Wednesday, March 4, 2009

A Necessary Evil - Chair pads

The alternative is banged up chairs right where the backs hit the table. We got this table (thanks Grandma!) last November or so and right away knew we were going to have to do something about the chair backs to protect them. They even hit the table on a corner, so its not distributed across the width of the back frame. Within days I sandwiched fleece between two strips of fabric and tied them on just to get them protected.

But close up they looked like this after a few months because they wern't sewn and the fleece was too long.

I finally made a better (nicer looking) version. Here's how to make them...

1. Select fabric ( I needed about a total of 1/2 yard of fabric for 5 chairs) My strips were about 17 x 3 (times 4 per chair)

2. Find "sandwich" material. Don't buy anything special, you wont see it. Use old socks, towels, sweatshirt fabric... felt... whatever.

3. Measure the circumference of the chair post you wish to wrap, and subtract about 3/4 inch. Cut your "sandwich" material that long and make it about 2 inches wide (or 6...)

4. Take your outer fabric and cut (I tore it for a more casual look) about 2 1/2 or 3 inches wide and about 12 inches longer than your "sandwich" strip (so you can tie it). If you choose to use Velcro or something instead of tying it, adjust length accordingly. I didn't have enough of the red fabric so I selected another plaid and made that one about 1/2 inch wider than the red so it would show slightly.

5. You may want to run your strips through the sewing machine to keep the fabric from fraying. I did.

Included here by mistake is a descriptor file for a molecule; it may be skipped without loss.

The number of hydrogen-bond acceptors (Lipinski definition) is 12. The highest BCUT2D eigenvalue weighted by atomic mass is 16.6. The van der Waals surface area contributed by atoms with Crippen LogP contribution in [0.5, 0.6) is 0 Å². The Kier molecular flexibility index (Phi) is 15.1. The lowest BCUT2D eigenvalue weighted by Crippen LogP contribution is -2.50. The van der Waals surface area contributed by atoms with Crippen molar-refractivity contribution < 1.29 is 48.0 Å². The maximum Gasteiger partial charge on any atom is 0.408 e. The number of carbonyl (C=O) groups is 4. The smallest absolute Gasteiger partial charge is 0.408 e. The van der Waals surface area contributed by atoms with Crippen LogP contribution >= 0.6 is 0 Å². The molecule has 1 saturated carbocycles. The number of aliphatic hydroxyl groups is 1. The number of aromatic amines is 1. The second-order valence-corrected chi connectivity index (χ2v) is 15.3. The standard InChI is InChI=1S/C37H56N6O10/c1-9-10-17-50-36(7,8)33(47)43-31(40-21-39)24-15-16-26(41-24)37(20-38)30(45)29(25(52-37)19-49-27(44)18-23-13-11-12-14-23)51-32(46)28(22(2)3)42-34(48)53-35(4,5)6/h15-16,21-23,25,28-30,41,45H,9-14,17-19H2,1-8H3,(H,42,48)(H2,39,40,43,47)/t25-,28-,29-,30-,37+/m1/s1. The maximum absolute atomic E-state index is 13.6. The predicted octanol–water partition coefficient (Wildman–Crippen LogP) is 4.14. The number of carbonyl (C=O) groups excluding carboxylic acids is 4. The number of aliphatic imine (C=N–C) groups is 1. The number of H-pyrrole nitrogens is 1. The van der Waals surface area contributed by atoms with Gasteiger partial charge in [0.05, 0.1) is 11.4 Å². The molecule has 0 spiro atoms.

6. (optional) Consider sewing non-stick bumpy shelf pad foam to the backs of the ties before you make the "sandwiches" so you don't have to sew through the thickness. I was worried that the shelf pad stuff might discolor the finish and was lucky enough to have the "X" back land right at the right place to support the strips and keep them where they were supposed to be so I left it out. You might want to though.

7. Use glue or just sew the sandwiches together, centering the filling fabric. You just need to hold that sandwich fabric in place. I put a few phone books on top of them to help everything adhere for an hour or so.
8. (optional) Sew sides of strips together leaving about 1/4 inch seam allowance from the raw seams. I did not turn the fabric, I just left the raw edges show. You could use a straight stitch or a zig zag or other decorative stitch, depending how much you want the sewing decoration to show. I didn't. I zig-zaged around one set and it looked too much like pads for a defensive lineman more than a "decoration" so I just opted for the 1/4 seam as mentioned above.

9. Tie on chairs.... VERY tightly (they'll loosen). See Girl Scout Manual to learn how to make a correct square knot (or click here).
10. Leave the leftover length on the chairs for several days in case you need to re-tie them tighter, then trim to desired length. Enjoy!
They may not protect the chairs completely, but at least they should keep the finish from wearing off. This is my final product (minus trimming the ends)
Now to make matching place mats :p

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